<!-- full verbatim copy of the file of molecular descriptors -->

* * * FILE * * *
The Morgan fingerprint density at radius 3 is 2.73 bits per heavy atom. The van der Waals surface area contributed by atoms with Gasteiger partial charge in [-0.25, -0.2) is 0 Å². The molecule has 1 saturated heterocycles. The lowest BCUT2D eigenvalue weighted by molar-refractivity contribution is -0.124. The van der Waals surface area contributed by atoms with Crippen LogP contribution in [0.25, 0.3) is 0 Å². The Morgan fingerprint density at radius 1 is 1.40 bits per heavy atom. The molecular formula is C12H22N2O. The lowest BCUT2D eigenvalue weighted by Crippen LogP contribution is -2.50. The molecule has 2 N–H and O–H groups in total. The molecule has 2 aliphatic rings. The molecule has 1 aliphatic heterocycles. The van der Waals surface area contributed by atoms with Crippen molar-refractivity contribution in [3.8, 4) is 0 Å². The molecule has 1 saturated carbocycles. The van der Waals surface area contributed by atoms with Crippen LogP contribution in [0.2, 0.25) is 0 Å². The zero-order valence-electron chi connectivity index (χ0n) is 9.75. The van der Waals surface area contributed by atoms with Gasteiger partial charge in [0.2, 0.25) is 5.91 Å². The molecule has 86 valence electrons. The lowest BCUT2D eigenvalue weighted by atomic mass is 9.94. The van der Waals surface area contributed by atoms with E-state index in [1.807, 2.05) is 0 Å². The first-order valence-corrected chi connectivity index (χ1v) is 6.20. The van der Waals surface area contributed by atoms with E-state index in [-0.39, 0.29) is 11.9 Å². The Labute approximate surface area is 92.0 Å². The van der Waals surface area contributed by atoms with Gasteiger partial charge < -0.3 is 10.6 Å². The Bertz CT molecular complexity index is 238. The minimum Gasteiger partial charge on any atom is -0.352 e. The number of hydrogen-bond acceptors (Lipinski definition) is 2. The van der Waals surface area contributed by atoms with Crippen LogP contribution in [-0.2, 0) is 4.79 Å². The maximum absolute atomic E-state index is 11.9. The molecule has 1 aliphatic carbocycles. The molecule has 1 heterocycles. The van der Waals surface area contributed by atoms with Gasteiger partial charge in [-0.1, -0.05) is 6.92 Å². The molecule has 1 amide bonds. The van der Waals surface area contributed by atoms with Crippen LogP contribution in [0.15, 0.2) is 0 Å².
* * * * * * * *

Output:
The Morgan fingerprint density at radius 3 is 2.73 bits per heavy atom. The van der Waals surface area contributed by atoms with Gasteiger partial charge in [-0.25, -0.2) is 0 Å². The molecule has 1 saturated heterocycles. The lowest BCUT2D eigenvalue weighted by molar-refractivity contribution is -0.124. The van der Waals surface area contributed by atoms with Crippen LogP contribution in [0.25, 0.3) is 0 Å². The Morgan fingerprint density at radius 1 is 1.40 bits per heavy atom. The molecular formula is C12H22N2O. The lowest BCUT2D eigenvalue weighted by Crippen LogP contribution is -2.50. The molecule has 2 N–H and O–H groups in total. The molecule has 2 aliphatic rings. The molecule has 1 aliphatic heterocycles. The van der Waals surface area contributed by atoms with Crippen molar-refractivity contribution in [3.8, 4) is 0 Å². The molecule has 1 saturated carbocycles. The van der Waals surface area contributed by atoms with Crippen LogP contribution in [0.2, 0.25) is 0 Å². The zero-order valence-electron chi connectivity index (χ0n) is 9.75. The van der Waals surface area contributed by atoms with Gasteiger partial charge in [0.2, 0.25) is 5.91 Å². The molecule has 86 valence electrons. The lowest BCUT2D eigenvalue weighted by atomic mass is 9.94. The van der Waals surface area contributed by atoms with E-state index in [1.807, 2.05) is 0 Å². The first-order valence-corrected chi connectivity index (χ1v) is 6.20. The van der Waals surface area contributed by atoms with E-state index in [-0.39, 0.29) is 11.9 Å². The Labute approximate surface area is 92.0 Å². The van der Waals surface area contributed by atoms with Gasteiger partial charge < -0.3 is 10.6 Å². The Bertz CT molecular complexity index is 238. The minimum Gasteiger partial charge on any atom is -0.352 e. The number of hydrogen-bond acceptors (Lipinski definition) is 2. The van der Waals surface area contributed by atoms with Crippen LogP contribution in [-0.2, 0) is 4.79 Å². The maximum absolute atomic E-state index is 11.9. The molecule has 1 aliphatic carbocycles. The molecule has 1 heterocycles. The van der Waals surface area contributed by atoms with Gasteiger partial charge in [-0.1, -0.05) is 6.92 Å². The molecule has 1 amide bonds. The van der Waals surface area contributed by atoms with Crippen LogP contribution in [0.15, 0.2) is 0 Å².